Two groups will combine their efforts to save and restore a pair of
landmark Noxen structures
By Tom Venesky
Citizens' Voice Staff Writer
groups working to preserve Noxen's history are joining together to boost
their respective restoration projects.
The North Branch Land Trust and the Noxen Historical Community
Association, Inc., will be hosting an open house in January that will
highlight the Noxen Train Depot and the old Noxen School.
The NBLT has been working to restore the depot, which was built in the
1890s, since 2001 and phase one of the project is expected to completed
this month. The work included a new roof and siding, rebuilding the
chimney and collapsed waiting room, and foundation improvements.
Linda Thoma, executive director of the NBLT, said phase two will begin in
early spring consists of interior work. When the project is
completed, the depot will be used as a museum, she added.
"If we didn't start this project when we did, it would've been too late.
Once the roof started to leak, the moisture caused some of the structural
supports to rot," Thoma said.
"Our historical structures are an important connection to our past and
they give a community a sense of place. The longer you wait to
restore them, the more expensive it gets and you have less to work with,"
Work to restore the Noxen School building, which is more than 100 years
old, began in 2000. It was given to Noxen Township by the
Lake-Lehman School District to be used as a community building.
Cathie Pauley, a member of the NHCA, said the building was in deplorable
condition when the project began. Many windows were broken or
boarded shut, the walls were filled with holes, the floor lifted and the
coal furnace was outdated, she said.
But despite the disrepair, Pauley saw hope in the old building.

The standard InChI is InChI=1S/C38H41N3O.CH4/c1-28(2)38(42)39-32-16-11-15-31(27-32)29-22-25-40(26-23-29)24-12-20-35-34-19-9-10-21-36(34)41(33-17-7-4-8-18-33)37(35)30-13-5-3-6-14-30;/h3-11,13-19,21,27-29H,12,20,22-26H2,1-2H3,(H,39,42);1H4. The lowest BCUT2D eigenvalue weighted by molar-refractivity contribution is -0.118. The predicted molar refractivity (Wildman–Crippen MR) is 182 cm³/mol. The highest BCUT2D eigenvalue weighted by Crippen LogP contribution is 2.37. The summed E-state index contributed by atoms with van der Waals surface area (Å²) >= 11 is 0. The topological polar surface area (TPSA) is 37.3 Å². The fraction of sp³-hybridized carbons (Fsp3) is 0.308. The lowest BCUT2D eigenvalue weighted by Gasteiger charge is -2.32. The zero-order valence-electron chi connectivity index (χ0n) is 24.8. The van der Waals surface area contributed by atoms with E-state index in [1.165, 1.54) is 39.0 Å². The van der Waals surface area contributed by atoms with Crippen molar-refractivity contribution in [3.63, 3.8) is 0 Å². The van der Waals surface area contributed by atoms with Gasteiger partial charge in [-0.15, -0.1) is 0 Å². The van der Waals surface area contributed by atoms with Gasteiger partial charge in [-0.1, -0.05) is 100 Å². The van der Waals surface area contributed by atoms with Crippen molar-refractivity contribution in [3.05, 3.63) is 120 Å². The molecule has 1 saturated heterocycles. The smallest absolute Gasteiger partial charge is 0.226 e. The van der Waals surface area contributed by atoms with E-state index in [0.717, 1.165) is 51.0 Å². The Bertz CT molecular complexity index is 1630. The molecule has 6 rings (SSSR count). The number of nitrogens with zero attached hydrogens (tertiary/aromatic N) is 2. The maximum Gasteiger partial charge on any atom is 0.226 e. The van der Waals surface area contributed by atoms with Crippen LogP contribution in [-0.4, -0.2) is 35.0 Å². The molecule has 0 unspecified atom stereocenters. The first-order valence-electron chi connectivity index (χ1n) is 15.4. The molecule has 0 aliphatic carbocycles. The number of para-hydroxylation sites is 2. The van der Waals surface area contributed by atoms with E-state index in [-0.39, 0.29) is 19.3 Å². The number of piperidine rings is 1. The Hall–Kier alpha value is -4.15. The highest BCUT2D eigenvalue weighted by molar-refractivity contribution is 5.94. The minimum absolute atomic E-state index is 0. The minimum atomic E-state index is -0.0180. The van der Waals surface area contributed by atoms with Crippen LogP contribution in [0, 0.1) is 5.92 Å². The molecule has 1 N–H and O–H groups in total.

"A feasibility study proved it was structurally sound and it was a good,
usable building. It just made sense to restore it," she said.
Since the work began, all of the building's windows have been replaced,
two new furnaces were installed, wiring has been upgraded and numerous
other repairs were preformed.
The building has also been recognized by the Pennsylvania Historical
Museum Commission Bureau for Historic Preservations and is set to be
placed on the National Historical Registry.
But like the depot, the renovations don't come without a price.
Pauley said more than $20,000 alone was spent to replace the windows and
the furnaces were installed with the help of $20,000 in grants from state
Rep. George Hasay and state Sen. Charles Lemmond.
The first phase of work for the depot carried a price tag of $225,000
according to Thoma.
Pauley and Thoma said the projects wouldn't be possible without monetary,
labor and material donations and numerous fund-raisers.
"The work on the school is about 40 percent complete and it's gone faster
than expected because of the donations from private individuals and
organizations, such as the Luzerne Foundation," Pauley said. "We
totally rely on any help we can get."
Not only are the two projects connected by their need for donations, but
they also have a strong historical bond.
Pauley said the depot was built when Noxen was a thriving lumber town and
it served the Noxen Tannery as a means to haul hemlock logs from Stull.
At the same time, the school, which is less than a mile away, was filled
Because of those connections, Pauley and Thoma said it only makes sense
for their organizations to team up with a fundraising event.
"It's a good partnership we have for the open house," Thomas said.
"We'll be using either a horse-drawn sled or wagon to take people from the
school to the depot, where they can walk inside. When people are
able to set foot in a project, it makes it more real to them and they are
more willing to help."
The open house is tentatively scheduled for Jan. 24 or 31, and a formal
announcement will be made shortly.
For more information, visit the land trust's website at
www.nblt.org or call 696-5545 or
Photo caption: The Noxen Train Depot is one structure members of two
restoration groups hope to save.
Photo by Mark Moran/Citizens' Voice